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Charles Betts Galloway (1849–1909) was born in Kosciusko, Mississippi, September 1, 1849. His early schooling came by way of private tutoring. At fourteen he attended a school for boys in Canton, and at sixteen he entered the University of Mississippi as a sophomore. He became a Christian during a revival at the university and later felt called to preach the gospel. His first pastorate was in Jackson. After serving four years in Jackson, he began a four-year pastorate in Vicksburg in what was the strongest church in the Mississippi Conference at that time. The character and pastoral heart of Charles Galloway became evident during a yellow fever epidemic in 1878.
Galloway and his wife remained in the city and daily served the sick and the dying. Contracting the disease, both became desperately ill, and the physician, believing that Galloway was near death, permitted friends to bring his wife on a mattress to his side for their last words together. When the kindly neighbors returned to the room, Galloway said, “I am willing and ready to go, but I cannot think I will go at this time. I have much work yet to do.” 
Galloway recovered and continued to pastor and take on the additional responsibility of the editorship of the New Orleans Christian Advocate. At the age of 36, he became the youngest man ever elected a bishop in American Methodism. In his ministerial capacity, he made so many official tours of the Orient and South America that he earned the title of “missionary bishop of Methodism.” He was also a popular preacher, lecturer, and a famous temperance leader in his day.
Galloway spoke out on racial relationships in a time when there were few reasonable and passionate voices on the subject. His address on “The South and the Negro” was delivered at the seventh annual conference for education in the South, at Birmingham, Alabama, on April 26, 1904. During his speaking tour through Mississippi, Booker T. Washington mentions in his book My Larger Education that Galloway was in attendance at one of his meetings:
Everywhere, I found the greatest interest and enthusiasm among both the white people and coloured people for the work that we were attempting to do. In Jackson, which for a number of years had been the centre of agitation upon the Negro question, there was some opposition expressed to the white people of the town attending the meeting, but I was told that among the people in the audience were Governor Noel; Lieutenant-Governor Manship; Major R. W. Milsaps, who is said to be the wealthiest man in Mississippi; Bishop Charles B. Galloway, of the Methodist Episcopal Church (South), who has since died; United States Marshal Edgar S. Wilson; the postmaster of Jackson, and a number of other prominent persons. 
Bishop Galloway understood the importance of Christian higher education. He was a trustee of the University of Mississippi from 1882–1894 and served as President of the board of trustees of Vanderbilt University from 1905 until his death in 1909.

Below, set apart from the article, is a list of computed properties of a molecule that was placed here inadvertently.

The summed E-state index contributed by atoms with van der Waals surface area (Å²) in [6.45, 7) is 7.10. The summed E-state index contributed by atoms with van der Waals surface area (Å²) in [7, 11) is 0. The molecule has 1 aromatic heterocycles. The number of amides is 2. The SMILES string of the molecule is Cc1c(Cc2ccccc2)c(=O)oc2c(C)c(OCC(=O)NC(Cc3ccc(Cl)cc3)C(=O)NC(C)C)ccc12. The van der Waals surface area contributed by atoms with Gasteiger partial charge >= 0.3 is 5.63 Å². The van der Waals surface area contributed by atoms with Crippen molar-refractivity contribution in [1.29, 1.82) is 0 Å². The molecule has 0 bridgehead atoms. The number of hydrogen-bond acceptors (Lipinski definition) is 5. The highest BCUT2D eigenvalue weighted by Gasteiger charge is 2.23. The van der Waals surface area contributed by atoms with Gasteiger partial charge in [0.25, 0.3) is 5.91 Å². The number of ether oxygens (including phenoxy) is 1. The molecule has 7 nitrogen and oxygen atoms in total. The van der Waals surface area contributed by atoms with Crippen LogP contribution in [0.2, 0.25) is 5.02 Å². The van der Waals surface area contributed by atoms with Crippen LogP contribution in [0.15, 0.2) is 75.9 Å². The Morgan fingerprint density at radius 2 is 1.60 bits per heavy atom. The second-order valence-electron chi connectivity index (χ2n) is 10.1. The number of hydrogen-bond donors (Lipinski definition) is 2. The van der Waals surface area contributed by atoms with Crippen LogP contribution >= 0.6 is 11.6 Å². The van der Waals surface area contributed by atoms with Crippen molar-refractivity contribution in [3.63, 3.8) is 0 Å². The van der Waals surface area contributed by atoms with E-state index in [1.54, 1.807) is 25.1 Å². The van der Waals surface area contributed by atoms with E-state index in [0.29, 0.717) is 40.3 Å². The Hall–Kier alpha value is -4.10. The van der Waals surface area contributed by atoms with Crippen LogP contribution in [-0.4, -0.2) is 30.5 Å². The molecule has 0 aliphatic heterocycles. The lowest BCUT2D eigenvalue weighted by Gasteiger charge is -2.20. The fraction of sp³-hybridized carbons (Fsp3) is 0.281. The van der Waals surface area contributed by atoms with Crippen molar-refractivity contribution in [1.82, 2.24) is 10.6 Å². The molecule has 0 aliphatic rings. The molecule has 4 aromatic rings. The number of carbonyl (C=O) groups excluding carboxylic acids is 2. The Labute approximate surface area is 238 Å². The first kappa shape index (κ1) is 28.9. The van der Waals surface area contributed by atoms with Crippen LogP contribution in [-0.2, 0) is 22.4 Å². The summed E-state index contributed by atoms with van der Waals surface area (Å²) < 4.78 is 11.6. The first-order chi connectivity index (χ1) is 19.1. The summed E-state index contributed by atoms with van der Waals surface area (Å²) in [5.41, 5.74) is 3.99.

Galloway’s world travels brought him into contact with other cultures and their worldviews. He saw the effects of false religion on whole civilizations. His arguments in Christianity and the American Commonwealth, although written more than 100 years ago, are persuasively modern and need to be heeded by today’s church. He counters the mistaken notion that God’s Word is a one-dimensional devotional guide:
They fatally undervalue the mighty mission of Christianity who limit it merely to “the assertion of moral principle,” without any care for its social and political results. It contemplates the sanctification of the home, the redemption of the nation, the purification of commerce, and the exaltation of civic virtue. When our Lord announced that his kingdom is not of this world, he meant not to say that it had nothing to do with the things of this world. His mission was to adjust human relations; and the enthronement of his gospel is the life of society that will right all social wrongs and bring in a new heaven and a new earth. The teachings of Christ are the perfect solution of all the problems of society. 
Galloway was forward thinking enough to understand how the media impact society. In a speech to the National Editorial Association, meeting in Jackson, Mississippi, in 1899, Galloway declared of the press: “Along with the family, the church and the state, and not inferior to either because affecting each, it ranks as a dominant force in all civilizations….The press is ‘the mightiest of the mighty means, on which the arms of progress leans….What the eloquent tongue of Tully was to Rome, and the impassioned periods of Demosthenes to Athenian patriotism, the modern press is to American citizenship.” 
The five lectures that appear in this new edition of Christianity and the American Commonwealth were first delivered in the Chapel at Emory College, Oxford, Georgia, in March of 1898. The purpose of the series was “to promote the cause of Christian education and to advance the theological literature of Methodism.” The lecture series was funded by W. F. Quillian and came to be regarded as “The Quillian Lectureship.”
Galloway’s book is one of the best summaries of the impact of Christianity on America. He leaves no stone unturned in his historical and logical arguments to demonstrate that without the gospel and the application of all of God’s Word to all of life, civilizations turn despotic and crumble. His closing words are as true today as they were in 1898: “Correct principles sown in the soil of the young mind, cultivated by wise, well-equipped teachers, and ripened by the sun of a gracious Providence, will produce a manhood and womanhood that will sacredly preserve the past and guarantee the glory of the future.” 
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